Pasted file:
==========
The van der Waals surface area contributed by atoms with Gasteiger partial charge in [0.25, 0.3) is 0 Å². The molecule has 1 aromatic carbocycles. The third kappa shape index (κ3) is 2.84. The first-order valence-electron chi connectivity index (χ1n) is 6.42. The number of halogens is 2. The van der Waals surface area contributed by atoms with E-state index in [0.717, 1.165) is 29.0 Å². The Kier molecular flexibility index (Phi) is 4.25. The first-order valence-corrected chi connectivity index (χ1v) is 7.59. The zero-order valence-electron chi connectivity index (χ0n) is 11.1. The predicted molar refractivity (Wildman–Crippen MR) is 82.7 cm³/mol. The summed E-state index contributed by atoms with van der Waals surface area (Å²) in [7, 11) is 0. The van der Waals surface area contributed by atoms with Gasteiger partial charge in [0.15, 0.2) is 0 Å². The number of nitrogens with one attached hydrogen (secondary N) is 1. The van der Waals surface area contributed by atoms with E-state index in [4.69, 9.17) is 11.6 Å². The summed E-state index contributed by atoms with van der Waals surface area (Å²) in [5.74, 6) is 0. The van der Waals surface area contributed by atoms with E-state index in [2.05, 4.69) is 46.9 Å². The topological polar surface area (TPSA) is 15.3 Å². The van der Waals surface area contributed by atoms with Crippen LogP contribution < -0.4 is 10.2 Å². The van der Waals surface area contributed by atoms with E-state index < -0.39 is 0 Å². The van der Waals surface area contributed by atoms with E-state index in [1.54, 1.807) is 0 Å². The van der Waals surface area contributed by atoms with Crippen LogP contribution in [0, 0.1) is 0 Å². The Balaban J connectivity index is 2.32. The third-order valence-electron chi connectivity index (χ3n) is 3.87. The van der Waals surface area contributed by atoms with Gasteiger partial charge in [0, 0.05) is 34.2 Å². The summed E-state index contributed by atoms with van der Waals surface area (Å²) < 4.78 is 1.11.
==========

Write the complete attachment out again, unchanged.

The van der Waals surface area contributed by atoms with Gasteiger partial charge in [0.25, 0.3) is 0 Å². The molecule has 1 aromatic carbocycles. The third kappa shape index (κ3) is 2.84. The first-order valence-electron chi connectivity index (χ1n) is 6.42. The number of halogens is 2. The van der Waals surface area contributed by atoms with E-state index in [0.717, 1.165) is 29.0 Å². The Kier molecular flexibility index (Phi) is 4.25. The first-order valence-corrected chi connectivity index (χ1v) is 7.59. The zero-order valence-electron chi connectivity index (χ0n) is 11.1. The predicted molar refractivity (Wildman–Crippen MR) is 82.7 cm³/mol. The summed E-state index contributed by atoms with van der Waals surface area (Å²) in [7, 11) is 0. The van der Waals surface area contributed by atoms with Gasteiger partial charge in [0.15, 0.2) is 0 Å². The number of nitrogens with one attached hydrogen (secondary N) is 1. The van der Waals surface area contributed by atoms with E-state index in [4.69, 9.17) is 11.6 Å². The summed E-state index contributed by atoms with van der Waals surface area (Å²) in [5.74, 6) is 0. The van der Waals surface area contributed by atoms with E-state index in [2.05, 4.69) is 46.9 Å². The topological polar surface area (TPSA) is 15.3 Å². The van der Waals surface area contributed by atoms with Crippen LogP contribution < -0.4 is 10.2 Å². The van der Waals surface area contributed by atoms with E-state index < -0.39 is 0 Å². The van der Waals surface area contributed by atoms with E-state index in [1.54, 1.807) is 0 Å². The van der Waals surface area contributed by atoms with Crippen LogP contribution in [0, 0.1) is 0 Å². The Balaban J connectivity index is 2.32. The third-order valence-electron chi connectivity index (χ3n) is 3.87. The van der Waals surface area contributed by atoms with Gasteiger partial charge in [0, 0.05) is 34.2 Å². The summed E-state index contributed by atoms with van der Waals surface area (Å²) < 4.78 is 1.11.